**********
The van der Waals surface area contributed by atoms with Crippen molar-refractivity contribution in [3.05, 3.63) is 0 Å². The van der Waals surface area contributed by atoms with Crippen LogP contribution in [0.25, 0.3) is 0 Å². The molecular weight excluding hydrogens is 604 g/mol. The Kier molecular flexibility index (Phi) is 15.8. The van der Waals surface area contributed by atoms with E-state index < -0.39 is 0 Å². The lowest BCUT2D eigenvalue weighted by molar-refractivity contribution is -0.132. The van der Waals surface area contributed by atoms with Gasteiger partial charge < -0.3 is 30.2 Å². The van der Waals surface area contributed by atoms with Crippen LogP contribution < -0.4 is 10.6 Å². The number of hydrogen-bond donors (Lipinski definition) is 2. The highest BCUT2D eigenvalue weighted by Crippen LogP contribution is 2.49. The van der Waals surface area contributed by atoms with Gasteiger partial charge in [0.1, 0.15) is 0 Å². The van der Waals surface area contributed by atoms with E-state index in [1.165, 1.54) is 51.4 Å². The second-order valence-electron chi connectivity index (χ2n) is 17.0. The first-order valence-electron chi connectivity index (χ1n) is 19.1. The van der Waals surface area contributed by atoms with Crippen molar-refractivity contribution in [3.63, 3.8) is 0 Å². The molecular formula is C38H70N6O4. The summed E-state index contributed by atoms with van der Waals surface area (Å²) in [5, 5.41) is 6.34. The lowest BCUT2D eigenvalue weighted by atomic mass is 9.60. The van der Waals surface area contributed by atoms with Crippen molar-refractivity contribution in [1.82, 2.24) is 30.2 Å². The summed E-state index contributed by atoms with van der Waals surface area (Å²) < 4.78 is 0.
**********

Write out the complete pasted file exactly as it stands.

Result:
The van der Waals surface area contributed by atoms with Crippen molar-refractivity contribution in [3.05, 3.63) is 0 Å². The van der Waals surface area contributed by atoms with Crippen LogP contribution in [0.25, 0.3) is 0 Å². The molecular weight excluding hydrogens is 604 g/mol. The Kier molecular flexibility index (Phi) is 15.8. The van der Waals surface area contributed by atoms with E-state index < -0.39 is 0 Å². The lowest BCUT2D eigenvalue weighted by molar-refractivity contribution is -0.132. The van der Waals surface area contributed by atoms with Gasteiger partial charge < -0.3 is 30.2 Å². The van der Waals surface area contributed by atoms with Crippen LogP contribution < -0.4 is 10.6 Å². The number of hydrogen-bond donors (Lipinski definition) is 2. The highest BCUT2D eigenvalue weighted by Crippen LogP contribution is 2.49. The van der Waals surface area contributed by atoms with Gasteiger partial charge in [0.1, 0.15) is 0 Å². The van der Waals surface area contributed by atoms with E-state index in [1.165, 1.54) is 51.4 Å². The second-order valence-electron chi connectivity index (χ2n) is 17.0. The first-order valence-electron chi connectivity index (χ1n) is 19.1. The van der Waals surface area contributed by atoms with Crippen molar-refractivity contribution in [3.63, 3.8) is 0 Å². The molecular formula is C38H70N6O4. The summed E-state index contributed by atoms with van der Waals surface area (Å²) in [5, 5.41) is 6.34. The lowest BCUT2D eigenvalue weighted by atomic mass is 9.60. The van der Waals surface area contributed by atoms with Crippen molar-refractivity contribution in [1.82, 2.24) is 30.2 Å². The summed E-state index contributed by atoms with van der Waals surface area (Å²) < 4.78 is 0.